There was a time Thursday night when radio stations in Atlanta were reporting that radio stations in Cleveland were saying a deal to sign-and-trade Shaquille O’Neal to the Hawks had been agreed to, according to Eric Knappenberger. Meanwhile, up in Cleveland, radio stations were reporting that radio stations in Atlanta were reporting the deal was done.
No it wasn’t. There will be no deal.
The Atlanta Hawks are not going to sign Shaquille O’Neal unless he wants to play for the minimum, a source told Chris Tomasson at FanHouse. And even then they are not sure. Also, Atlanta is not about to sign-and-trade a starter for Shaq or anyone else.
There are about 8 million Shaq rumors in the naked city, and all of them are coming out of the Shaq camp. His people are touting him. I even heard yesterday at Summer League them pushing he wants to get $8 million a year for two years.
Team representatives? They are not interested. Not at that price or anything near it. Nobody is saying they want Shaq. He still has some usefulness as a player, but as a backup big off the bench playing 20 minutes a night tops. But if you sign Shaq you get the media circus that comes with him, and nobody is really eager to bring that circus to their town, to potentially disrupt their locker room, for what Shaq can bring on the court at this point.
He will land somewhere. He will get a job. But he is sort of the new Allen Iverson, teams are leery. So Shaq’s people keep the hype machine going.
First it was Darryl Dawkins. Then it was Moses Malone.
Two all-time great players who recently died — and at t0o young an age, 58 and 60 respectively — from undiagnosed heart conditions. Even before that, recognizing the issue the NBA players union and the league itself were setting up supplemental health coverage to provide cardiac screening for retired players, something ESPN’s Jackie MacMullan recently broke.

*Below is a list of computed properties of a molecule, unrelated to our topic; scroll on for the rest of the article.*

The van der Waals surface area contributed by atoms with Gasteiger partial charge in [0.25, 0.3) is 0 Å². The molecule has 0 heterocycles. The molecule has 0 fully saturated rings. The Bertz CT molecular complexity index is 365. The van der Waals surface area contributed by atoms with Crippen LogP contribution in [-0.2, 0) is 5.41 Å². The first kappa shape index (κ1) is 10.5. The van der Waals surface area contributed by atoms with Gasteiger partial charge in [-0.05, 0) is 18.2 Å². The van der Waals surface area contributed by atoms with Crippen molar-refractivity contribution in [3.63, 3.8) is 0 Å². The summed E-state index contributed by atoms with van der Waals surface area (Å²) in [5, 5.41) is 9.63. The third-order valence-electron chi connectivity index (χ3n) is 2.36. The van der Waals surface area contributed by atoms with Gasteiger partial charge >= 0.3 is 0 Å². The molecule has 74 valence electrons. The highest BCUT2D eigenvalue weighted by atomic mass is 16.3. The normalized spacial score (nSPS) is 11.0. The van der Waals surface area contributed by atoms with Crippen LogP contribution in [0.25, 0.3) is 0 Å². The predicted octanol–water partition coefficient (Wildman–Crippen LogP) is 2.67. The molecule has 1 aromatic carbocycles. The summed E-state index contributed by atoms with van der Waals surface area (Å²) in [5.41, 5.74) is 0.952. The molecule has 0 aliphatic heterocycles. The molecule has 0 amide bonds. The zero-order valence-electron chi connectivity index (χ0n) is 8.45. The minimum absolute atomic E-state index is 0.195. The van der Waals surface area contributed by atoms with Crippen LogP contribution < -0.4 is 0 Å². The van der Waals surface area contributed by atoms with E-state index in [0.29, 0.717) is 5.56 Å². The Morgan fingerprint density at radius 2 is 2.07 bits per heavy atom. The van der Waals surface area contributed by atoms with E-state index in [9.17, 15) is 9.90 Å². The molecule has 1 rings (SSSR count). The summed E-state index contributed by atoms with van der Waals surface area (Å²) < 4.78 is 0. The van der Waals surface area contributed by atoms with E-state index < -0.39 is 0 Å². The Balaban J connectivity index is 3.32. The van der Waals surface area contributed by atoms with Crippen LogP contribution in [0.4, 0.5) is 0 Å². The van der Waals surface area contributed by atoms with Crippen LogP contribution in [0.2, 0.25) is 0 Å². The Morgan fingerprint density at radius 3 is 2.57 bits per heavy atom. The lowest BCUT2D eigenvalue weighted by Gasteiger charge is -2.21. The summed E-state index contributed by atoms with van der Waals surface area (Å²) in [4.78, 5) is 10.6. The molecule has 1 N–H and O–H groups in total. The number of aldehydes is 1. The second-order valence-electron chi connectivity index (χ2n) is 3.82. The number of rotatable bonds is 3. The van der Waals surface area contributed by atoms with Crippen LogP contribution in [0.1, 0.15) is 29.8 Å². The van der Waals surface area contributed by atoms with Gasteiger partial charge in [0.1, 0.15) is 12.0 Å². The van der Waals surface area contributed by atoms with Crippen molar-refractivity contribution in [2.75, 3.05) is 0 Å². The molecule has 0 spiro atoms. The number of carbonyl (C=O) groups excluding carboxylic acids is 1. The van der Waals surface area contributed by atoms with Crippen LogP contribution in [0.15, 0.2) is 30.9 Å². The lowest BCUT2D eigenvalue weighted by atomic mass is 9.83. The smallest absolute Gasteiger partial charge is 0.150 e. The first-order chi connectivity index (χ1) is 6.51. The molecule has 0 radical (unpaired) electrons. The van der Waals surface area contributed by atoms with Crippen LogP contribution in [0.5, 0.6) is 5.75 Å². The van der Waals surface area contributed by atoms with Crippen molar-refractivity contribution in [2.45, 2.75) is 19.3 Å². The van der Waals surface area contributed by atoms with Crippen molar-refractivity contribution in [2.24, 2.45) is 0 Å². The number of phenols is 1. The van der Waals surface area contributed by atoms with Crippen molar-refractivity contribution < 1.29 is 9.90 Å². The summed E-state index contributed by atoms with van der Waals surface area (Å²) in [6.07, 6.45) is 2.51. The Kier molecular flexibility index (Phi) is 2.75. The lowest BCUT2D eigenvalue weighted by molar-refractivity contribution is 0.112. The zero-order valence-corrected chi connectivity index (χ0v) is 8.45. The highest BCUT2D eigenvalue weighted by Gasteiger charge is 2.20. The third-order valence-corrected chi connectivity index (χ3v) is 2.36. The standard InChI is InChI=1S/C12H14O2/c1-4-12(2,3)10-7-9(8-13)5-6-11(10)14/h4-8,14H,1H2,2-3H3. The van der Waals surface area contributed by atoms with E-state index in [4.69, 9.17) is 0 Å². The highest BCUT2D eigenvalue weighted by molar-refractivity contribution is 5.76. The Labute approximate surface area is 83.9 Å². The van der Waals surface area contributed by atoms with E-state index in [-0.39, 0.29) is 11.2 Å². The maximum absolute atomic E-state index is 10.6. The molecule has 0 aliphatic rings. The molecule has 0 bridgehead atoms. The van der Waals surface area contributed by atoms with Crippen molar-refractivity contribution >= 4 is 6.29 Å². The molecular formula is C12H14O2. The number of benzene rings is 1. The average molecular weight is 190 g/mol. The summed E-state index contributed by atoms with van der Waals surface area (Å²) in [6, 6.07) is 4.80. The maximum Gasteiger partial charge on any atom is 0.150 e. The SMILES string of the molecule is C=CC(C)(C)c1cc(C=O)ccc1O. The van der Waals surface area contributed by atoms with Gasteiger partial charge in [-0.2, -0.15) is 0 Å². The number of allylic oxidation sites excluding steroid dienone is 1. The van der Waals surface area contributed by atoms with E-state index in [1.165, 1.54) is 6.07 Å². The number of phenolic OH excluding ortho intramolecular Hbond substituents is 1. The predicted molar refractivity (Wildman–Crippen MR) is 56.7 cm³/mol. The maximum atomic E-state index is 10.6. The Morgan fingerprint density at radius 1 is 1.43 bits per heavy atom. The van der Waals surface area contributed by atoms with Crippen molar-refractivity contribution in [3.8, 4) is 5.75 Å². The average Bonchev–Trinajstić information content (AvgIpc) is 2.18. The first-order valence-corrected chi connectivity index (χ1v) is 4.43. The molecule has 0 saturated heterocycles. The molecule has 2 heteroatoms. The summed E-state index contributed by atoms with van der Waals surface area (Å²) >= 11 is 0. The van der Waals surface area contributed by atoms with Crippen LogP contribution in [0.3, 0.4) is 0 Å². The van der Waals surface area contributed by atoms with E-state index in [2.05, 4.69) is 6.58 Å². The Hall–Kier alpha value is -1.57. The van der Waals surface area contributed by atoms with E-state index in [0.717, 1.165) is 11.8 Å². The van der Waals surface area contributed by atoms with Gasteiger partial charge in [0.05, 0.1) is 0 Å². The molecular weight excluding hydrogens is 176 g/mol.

The joint effort between union executive director Michele Roberts and NBA commissioner Adam Silver — at a time when there still may be potentially acrimonious labor negotiations looming for their sides — is intended to ease the health concerns of its retired players.
Roberts said action from the players’ association on providing screening for its retired players is “imminent.”
“I wish I could give you an exact timetable, but we have to make sure all the components are in place,” Roberts told ESPN recently. “I will tell you we hope to have something sooner than later.”
The Cardiologists are affiliated with the NBA already, and some of the money will come from the league, while the union is both pitching in a chunk of cash and is the one organizing this, according to the report.
It’s good to Roberts and Silver working together on this. While you’d like to think this would be the kind of no-brainer move that the league and union would work together on, in the past the relationship didn’t always facilitate this sort of cooperation even on the obvious.
I’d like to think this bodes well for future labor talks, but I’m not willing to completely draw that parallel.
Somebody is in midseason form.
Stephen Curry put up 30 on Portland in a preseason game Thursday night, hitting six threes and getting to the line 15 times over the course of his less than 26 minutes. It was quite a show.
Portland won the game 118-101 behind 25 points from Allen Crabbe and 22 from Damian Lillard. Not a lot of defense in this one but it was fun to watch.